Every person claiming damages by reason of the changes of grade of the street (Montgomery Avenue) was required by the above section to file his claim for such damages within the time specified with the county clerk, to be presented to commissioners who were to pass on and determine the same, and when so determined provision was made by the act for their payment. (See §§ 5, 6, 7, 8, etc.) The act was passed for the purpose of changing the grade of the street, and to provide for the grading and regarding of portions of it. (See title of act.) We have no doubt that the damages referred to for which claims were to be filed were such as might arise from the actual grading of the street, by raising the surface thereof, by the deposit of earthy material on it to the established grade, or by lowering it by [7 P. 46] taking off earthy material to such grade. But certainly this had reference to the employment of the powers of the defendant corporation in grading in a lawful manner. It had no reference to the employment of such powers to the extent of embanking and damming a natural channel for the escape of waters, through which waters had flowed for many years, so that the waters thus obstructed would flow back on the property of another, and there remain permanently covering such property and creating a nuisance. The property owner could not anticipate any such injury. Certainly the plaintiff here could not anticipate that such channel would be stopped up and obstructed, so that a quantity of water would accumulate in a permanent pool or pond in sufficient quantity to overflow his lot distant about 200 feet from the channel. This was a consequence which could not be foreseen or counted on. Nor would the commissioners to determine the damages under the act have allowed any claim for such damage. They would at once have seen that any such claim would be for damage not legitimately the result of grading the street, not following from the lawful exercise of powers vested in the municipality, but for a trespass which the city and its officers were restrained by law from committing. The law imposed on them no such duty, and the claim in the proper and discreet exercise of their powers must have been disallowed for the reasons above given. Neither the property owners nor the commissioners had before them the specifications of the work to be performed, for they had not then been framed. Under the act such specifications were not to be framed until some time afterwards. (See §§ 17, 19, of the Act of 1876.) For the reasons above given they could not anticipate nor even conjecture that such specifications would call for an embankment damming the waters of a natural channel through which they had flowed for an indefinite period, to the injury of others, by causing the waters to flow back upon other property and permanently cover it.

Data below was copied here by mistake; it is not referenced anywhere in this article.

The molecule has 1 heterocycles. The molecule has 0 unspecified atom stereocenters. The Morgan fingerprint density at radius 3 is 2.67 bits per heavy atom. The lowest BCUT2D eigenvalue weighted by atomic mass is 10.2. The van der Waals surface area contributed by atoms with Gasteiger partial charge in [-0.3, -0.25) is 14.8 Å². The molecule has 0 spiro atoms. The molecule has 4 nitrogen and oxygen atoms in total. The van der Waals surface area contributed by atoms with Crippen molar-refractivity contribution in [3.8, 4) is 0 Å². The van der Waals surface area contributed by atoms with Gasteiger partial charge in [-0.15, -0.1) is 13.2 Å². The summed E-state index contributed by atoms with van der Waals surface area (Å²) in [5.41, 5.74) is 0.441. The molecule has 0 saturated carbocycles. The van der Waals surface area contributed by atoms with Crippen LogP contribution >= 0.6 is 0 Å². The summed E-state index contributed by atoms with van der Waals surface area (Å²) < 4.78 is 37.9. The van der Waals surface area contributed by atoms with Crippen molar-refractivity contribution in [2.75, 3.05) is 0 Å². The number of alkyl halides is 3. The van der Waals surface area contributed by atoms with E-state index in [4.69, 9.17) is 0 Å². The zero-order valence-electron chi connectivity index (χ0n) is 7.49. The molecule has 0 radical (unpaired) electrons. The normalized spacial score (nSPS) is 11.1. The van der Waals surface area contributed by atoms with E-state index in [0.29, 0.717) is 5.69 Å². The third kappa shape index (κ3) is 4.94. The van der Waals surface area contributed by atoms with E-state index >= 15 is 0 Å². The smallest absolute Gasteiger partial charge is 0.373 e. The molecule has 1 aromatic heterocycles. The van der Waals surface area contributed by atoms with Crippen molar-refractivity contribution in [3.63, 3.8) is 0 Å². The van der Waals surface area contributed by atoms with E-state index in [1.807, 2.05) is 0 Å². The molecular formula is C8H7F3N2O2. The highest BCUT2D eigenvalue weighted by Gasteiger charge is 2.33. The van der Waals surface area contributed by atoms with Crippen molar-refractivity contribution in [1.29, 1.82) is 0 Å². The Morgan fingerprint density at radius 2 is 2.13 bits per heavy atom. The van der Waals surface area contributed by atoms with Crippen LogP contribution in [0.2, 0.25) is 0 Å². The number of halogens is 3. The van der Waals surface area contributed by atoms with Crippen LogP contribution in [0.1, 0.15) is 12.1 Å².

We are of opinion that such unforeseen and unanticipated damages consequent on the plan of grading adopted, not the result of grading the streets in a lawful mode to the modified levels, but the result of the mode of performing the work in a manner not authorized by law, were not contemplated or referred to in the statute, and therefore, that no mode of compensation was provided for in the act for the character of damages complained of and suffered in this cause. (See on this, Gould on Waters, § 378, notes.) The contention of appellant on this point cannot be upheld. 53 The defendant requested the court to direct the jury as follows: